What is Meditation?
Meditation is the suspension of linear thought and the connection to a deeper level of consciousness that dwells beneath the surface of the mind. This deeper level of the mind is known by many names. Secular psychologists sometimes refer to it as the subconscious mind. Spiritualists know it as the soul, or by the more contemporary term, the higher self.
Regardless of what our beliefs may be about the nature of this higher consciousness, what really matters is that we access it somehow. Meditation has been a part of human life and culture from the very beginnings of our race. It has been the foundation of major world religions and has flourished and thrived well into the secular age as they key to mind body unit, superior mental discipline, and peak personal performance.
There are too many different ways to meditate for us to recommend one singular method for everyone. Gautama Buddha alone taught more than 30,000 types of meditation to his followers. There have been countless other teachers, sages, masters, and prophets of various sorts who over the last several thousand years have both practiced and passed on various methods that they believed to the key to accessing the better part of the self— the innately divine and truthful part of the personality.
You do not have to subscribe to any particular belief system to meditate. We mentioned Buddhist teachings only as one example. Today, people from every walk of life, and from the widest spectrum of beliefs you can imagine, meditate to access this deeper, and innately higher, level of awareness. We cannot categorize this practice any more than we categorize humanity itself.
As it has now become not only more popular than ever, but actually recommended by everyone from educators to medical professionals, meditating has become a part of daily life for a large percentage of people.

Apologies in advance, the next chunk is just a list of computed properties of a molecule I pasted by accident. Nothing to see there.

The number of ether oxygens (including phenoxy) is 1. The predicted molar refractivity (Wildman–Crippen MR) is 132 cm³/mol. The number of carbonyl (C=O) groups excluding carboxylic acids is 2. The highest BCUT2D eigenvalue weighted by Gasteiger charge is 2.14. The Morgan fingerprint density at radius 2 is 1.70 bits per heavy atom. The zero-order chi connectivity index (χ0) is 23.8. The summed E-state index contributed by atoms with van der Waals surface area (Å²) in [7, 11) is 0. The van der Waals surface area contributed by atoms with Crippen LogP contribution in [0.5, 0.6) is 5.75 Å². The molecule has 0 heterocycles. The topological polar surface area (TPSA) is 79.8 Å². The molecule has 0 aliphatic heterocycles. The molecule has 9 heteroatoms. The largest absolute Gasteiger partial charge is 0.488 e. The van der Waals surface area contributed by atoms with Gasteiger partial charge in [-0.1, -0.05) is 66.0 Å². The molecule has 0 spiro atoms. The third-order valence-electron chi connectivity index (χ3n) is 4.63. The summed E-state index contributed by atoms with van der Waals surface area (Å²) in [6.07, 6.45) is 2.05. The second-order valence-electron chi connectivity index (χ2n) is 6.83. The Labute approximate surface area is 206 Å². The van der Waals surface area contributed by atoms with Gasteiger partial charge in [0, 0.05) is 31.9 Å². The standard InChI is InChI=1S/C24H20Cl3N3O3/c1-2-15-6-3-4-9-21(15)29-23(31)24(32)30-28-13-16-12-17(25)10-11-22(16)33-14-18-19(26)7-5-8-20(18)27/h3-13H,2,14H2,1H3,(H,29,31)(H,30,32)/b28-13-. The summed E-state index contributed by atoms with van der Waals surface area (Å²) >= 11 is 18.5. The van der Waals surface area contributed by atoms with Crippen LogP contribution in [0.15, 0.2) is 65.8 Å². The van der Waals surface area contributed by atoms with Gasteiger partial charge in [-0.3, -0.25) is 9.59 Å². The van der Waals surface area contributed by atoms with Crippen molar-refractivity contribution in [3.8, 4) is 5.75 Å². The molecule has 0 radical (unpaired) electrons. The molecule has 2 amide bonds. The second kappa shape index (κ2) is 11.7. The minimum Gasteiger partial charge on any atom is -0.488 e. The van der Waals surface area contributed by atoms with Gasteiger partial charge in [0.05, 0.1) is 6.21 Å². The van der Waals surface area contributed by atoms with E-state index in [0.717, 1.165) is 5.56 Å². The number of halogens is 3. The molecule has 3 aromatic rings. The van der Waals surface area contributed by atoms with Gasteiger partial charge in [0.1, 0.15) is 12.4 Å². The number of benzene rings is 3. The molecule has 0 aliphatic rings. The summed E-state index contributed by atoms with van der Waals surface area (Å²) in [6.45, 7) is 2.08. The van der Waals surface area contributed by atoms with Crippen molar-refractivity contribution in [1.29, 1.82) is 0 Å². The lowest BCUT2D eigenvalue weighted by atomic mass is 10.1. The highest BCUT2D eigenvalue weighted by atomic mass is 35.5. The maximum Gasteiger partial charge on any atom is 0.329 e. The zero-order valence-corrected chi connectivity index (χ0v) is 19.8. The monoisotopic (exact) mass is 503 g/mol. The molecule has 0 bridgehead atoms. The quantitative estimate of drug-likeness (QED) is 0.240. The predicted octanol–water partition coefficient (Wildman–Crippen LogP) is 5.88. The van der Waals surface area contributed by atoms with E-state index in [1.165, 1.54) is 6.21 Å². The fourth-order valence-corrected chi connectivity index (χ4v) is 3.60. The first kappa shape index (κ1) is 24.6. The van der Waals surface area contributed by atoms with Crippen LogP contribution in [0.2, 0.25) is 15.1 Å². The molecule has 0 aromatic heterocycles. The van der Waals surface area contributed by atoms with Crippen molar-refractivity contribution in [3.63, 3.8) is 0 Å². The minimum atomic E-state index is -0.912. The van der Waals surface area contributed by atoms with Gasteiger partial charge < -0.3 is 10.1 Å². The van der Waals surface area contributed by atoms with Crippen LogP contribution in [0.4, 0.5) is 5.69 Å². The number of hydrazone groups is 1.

There are executives who meditate to help them maintain professional objectivity. There are professional athletes who practice various forms of concentration and visualization to maximize their performance. There are Christians, Muslims, and Jews who incorporate some form of meditation into their prayers. There are also people with no religion at all who meditate to control their minds.
Many in today’s Consciousness Movement believe that meditating daily is essential to spiritual awakening. These groups also teach, in one way or another, that the linear thinking of the ego must become subordinated to a higher awareness that will allow the true self to be finally discovered and expressed. Persons who subscribe to this point of view may even go so far to say that the true destiny of the individual cannot be fulfilled unless this deeper level of awareness is consistently accessed and integrated into one’s daily behavior.
However, on a purely practical level, one does not have to believe in anything other than life itself to learn to meditate. Regardless of our spiritual beliefs, psychological knowledge, or social inclinations, all humans who want to improve the quality of their lives can use meditation to tap into the best part of themselves and allow it to emerge in their daily activities and relationships.